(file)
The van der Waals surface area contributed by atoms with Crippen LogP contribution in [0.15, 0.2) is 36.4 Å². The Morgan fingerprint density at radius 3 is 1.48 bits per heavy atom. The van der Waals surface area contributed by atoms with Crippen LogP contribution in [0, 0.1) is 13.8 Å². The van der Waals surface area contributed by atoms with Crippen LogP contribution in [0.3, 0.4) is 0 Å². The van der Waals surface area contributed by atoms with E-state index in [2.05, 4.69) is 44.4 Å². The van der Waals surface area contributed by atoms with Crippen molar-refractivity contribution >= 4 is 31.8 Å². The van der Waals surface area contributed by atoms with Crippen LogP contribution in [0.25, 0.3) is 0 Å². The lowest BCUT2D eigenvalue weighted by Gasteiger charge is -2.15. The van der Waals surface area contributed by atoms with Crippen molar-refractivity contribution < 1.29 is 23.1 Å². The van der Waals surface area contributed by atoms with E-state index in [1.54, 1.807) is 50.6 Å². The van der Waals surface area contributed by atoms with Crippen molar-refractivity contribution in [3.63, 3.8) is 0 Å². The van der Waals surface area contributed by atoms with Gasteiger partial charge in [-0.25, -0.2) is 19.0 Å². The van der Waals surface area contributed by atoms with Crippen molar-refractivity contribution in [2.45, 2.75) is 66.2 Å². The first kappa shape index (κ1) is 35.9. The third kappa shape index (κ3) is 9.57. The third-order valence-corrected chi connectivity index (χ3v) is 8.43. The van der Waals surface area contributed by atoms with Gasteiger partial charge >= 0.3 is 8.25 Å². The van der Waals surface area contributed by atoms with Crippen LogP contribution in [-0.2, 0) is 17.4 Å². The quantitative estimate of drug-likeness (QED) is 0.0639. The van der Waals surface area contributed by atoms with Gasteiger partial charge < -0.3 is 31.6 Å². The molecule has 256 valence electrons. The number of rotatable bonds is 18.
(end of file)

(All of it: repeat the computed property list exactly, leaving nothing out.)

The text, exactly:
The van der Waals surface area contributed by atoms with Crippen LogP contribution in [0.15, 0.2) is 36.4 Å². The Morgan fingerprint density at radius 3 is 1.48 bits per heavy atom. The van der Waals surface area contributed by atoms with Crippen LogP contribution in [0, 0.1) is 13.8 Å². The van der Waals surface area contributed by atoms with Crippen LogP contribution in [0.3, 0.4) is 0 Å². The van der Waals surface area contributed by atoms with E-state index in [2.05, 4.69) is 44.4 Å². The van der Waals surface area contributed by atoms with Crippen molar-refractivity contribution >= 4 is 31.8 Å². The van der Waals surface area contributed by atoms with Crippen LogP contribution in [0.25, 0.3) is 0 Å². The lowest BCUT2D eigenvalue weighted by Gasteiger charge is -2.15. The van der Waals surface area contributed by atoms with Crippen molar-refractivity contribution < 1.29 is 23.1 Å². The van der Waals surface area contributed by atoms with E-state index in [1.54, 1.807) is 50.6 Å². The van der Waals surface area contributed by atoms with Crippen molar-refractivity contribution in [3.63, 3.8) is 0 Å². The van der Waals surface area contributed by atoms with Gasteiger partial charge in [-0.25, -0.2) is 19.0 Å². The van der Waals surface area contributed by atoms with Crippen molar-refractivity contribution in [2.45, 2.75) is 66.2 Å². The first kappa shape index (κ1) is 35.9. The third kappa shape index (κ3) is 9.57. The third-order valence-corrected chi connectivity index (χ3v) is 8.43. The van der Waals surface area contributed by atoms with Gasteiger partial charge >= 0.3 is 8.25 Å². The van der Waals surface area contributed by atoms with Crippen LogP contribution in [-0.2, 0) is 17.4 Å². The quantitative estimate of drug-likeness (QED) is 0.0639. The van der Waals surface area contributed by atoms with Gasteiger partial charge < -0.3 is 31.6 Å². The molecule has 256 valence electrons. The number of rotatable bonds is 18.